• Originally published 03/13/2013

    Did Pope Francis collaborate with the Argentine junta?

    David Austin Walsh is the editor of the History News Network.Pope Francis in Rome on March 13, 2013. Credit: Mazur/catholicnews.org.ukUPDATE: In an email to HNN, James P. Brennan, a professor of history at the University of California, Riverside who is currently working on on a research project about the "Dirty War," cautioned against rushing to judgments about the new pope's record with the military junta. "[Journalist Horacio Verbitsky] is the sole source of [the] accusation [about concealing prisoners from human rights officials], which has yet to be verified by other credible sources such as human rights organizations in Argentina."

  • Originally published 03/13/2013

    David M. Perry: How History Can Help Us Predict the Next Pope

    David M. Perry is an Associate Professor of History and Director of the Catholic Studies Minor at Dominican University in Illinois.On Thursday, February 28, at 8:00 P.M. local time, Pope Benedict XVI resigned. For now, the seat of St. Peter is vacant. But soon, the Cardinals will enter the Sistine chapel and the master of the Papal Ceremonies will cry, "Extra Omnes!" -- everybody out, and seal the door...What changes will mark the Catholic church of tomorrow? Just as the past helps us understand Benedict's resignation, we can use our knowledge of history to shed some light on what the Cardinals might be doing behind those sealed doors.1) Voting is medieval.

  • Originally published 03/07/2013

    Benedict’s Obedience to New Pope Part of Tradition

    (VATICAN CITY) — He slipped it in at the end of his speech, and said it so quickly and softly it almost sounded like an afterthought.But in pledging his “unconditional reverence and obedience” to the next pope, Benedict XVI took a critical step toward ensuring that his decision to break with 600 years of tradition and retire as pope doesn’t create a schism within the church.It was also a very personal expression of one of the tenets of Christian tradition that dates back to Jesus’ crucifixion: obedience to a higher authority....

  • Originally published 03/01/2013

    David M. Perry: Echoes of Past in Pope's Resignation

    David M. Perry is an associate professor of history at Dominican University in River Forest, Illinois.(CNN) -- On July 4, 2010, Pope Benedict XVI traveled to Sulmona for his second visit to venerate the relics of his long-ago predecessor, Pope and St. Celestine V, who died in 1296. Few predicted then that just a few years later, Benedict and Celestine would be locked together in history as the two popes who retired, theoretically voluntarily, because of their age.Here is what Celestine wrote: "We, Celestine, Pope V, moved by legitimate reasons, that is to say for the sake of humility, of a better life and an unspotted conscience, of weakness of body and of want of knowledge, the malignity of the people, and personal infirmity, to recover the tranquility and consolation of our former life, do freely and voluntarily resign the pontificate."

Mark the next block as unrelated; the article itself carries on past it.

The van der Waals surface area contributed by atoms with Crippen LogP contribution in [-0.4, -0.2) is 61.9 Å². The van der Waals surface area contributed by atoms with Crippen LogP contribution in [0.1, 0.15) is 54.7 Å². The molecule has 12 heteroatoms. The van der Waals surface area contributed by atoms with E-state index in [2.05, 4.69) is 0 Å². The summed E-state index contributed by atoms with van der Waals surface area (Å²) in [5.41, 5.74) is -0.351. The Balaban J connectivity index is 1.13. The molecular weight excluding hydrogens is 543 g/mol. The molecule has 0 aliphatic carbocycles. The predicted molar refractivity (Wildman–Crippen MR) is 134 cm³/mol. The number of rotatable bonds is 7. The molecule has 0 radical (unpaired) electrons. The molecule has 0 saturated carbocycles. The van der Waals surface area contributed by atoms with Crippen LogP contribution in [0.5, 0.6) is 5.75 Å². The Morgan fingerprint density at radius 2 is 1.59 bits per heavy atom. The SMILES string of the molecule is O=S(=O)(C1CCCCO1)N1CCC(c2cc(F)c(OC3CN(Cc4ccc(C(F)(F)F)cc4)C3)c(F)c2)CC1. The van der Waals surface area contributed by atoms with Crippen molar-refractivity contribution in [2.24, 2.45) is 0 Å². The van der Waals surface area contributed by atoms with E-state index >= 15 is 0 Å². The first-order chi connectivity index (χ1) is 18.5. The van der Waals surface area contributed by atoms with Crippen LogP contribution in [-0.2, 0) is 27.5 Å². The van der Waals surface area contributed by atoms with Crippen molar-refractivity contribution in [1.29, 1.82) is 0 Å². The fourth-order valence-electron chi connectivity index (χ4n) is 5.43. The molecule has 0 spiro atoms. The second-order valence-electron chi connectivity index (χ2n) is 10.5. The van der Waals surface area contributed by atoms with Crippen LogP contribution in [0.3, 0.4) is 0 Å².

• Originally published 03/01/2013

    Daniel Boorstein: A Brief History of Papal Resignations

    Daniel Bornstein is Professor of History and Religious Studies and the Stella Koetter Darrow Professor of Catholic Studies at Washington University in St. Louis. He is the vice-president of the American Catholic Historical Association, and will assume the presidency in 2014. He is the author of The Bianchi of 1399: Popular Devotion in Late Medieval Italy and the editor of Medieval Christianity, volume 4 of A People’s History of Christianity.The resignation of Pope Benedict XVI, announced for February 28, is an action virtually without precedent. No pope has resigned in modern times. No pope has ever resigned for reasons of failing health. And hardly any pope—only one, really—has ever resigned the papacy voluntarily. Early examples are shrouded in obscurity, but were all obviously constrained in one way or another. Pontian (230-235) is said to have resigned after being exiled: he evidently recognized that he could not function as bishop of Rome while performing slave labor in the mines of Sardinia. Marcellinus (296-304) had the misfortune to be bishop of Rome during the great persecution of Christians under the emperor Diocletian. He reportedly bent to imperial pressure and offered sacrifice to the pagan gods; and as a consequence, he was either deposed or forced to abdicate.

  • Originally published 02/28/2013

    Swiss Guards central in papal retirement

    VATICAN CITY — In their plumed helmets and striped uniforms, the Swiss Guards are one of the most beloved traditions of the Vatican — and on Thursday take a central role in the pope’s historic resignation. The bodyguards will stand at attention as the pope arrives by helicopter at his summer retreat in his last hours as pontiff. When they walk off duty, it will be one of the few visible signs that Benedict XVI is no longer pope. A look at the Swiss guards and their colorful history.ORIGINS:The corps, which some historians consider the oldest standing army in the world, was founded in 1506 by Pope Giulio II. Tradition has it that he was so impressed by the bravery of Swiss mercenaries that he asked them to defend the Vatican. Ever since, for more than 500 years, Switzerland has been supplying soldiers to the Vatican. The Swiss Guards swear an oath to give up their lives to protect the pope — and in centuries past, they have. In 1527, 147 of them died protecting Pope Clement VII as he fled to safety when the troops of Emperor Charles V sacked Rome....

  • Originally published 02/26/2013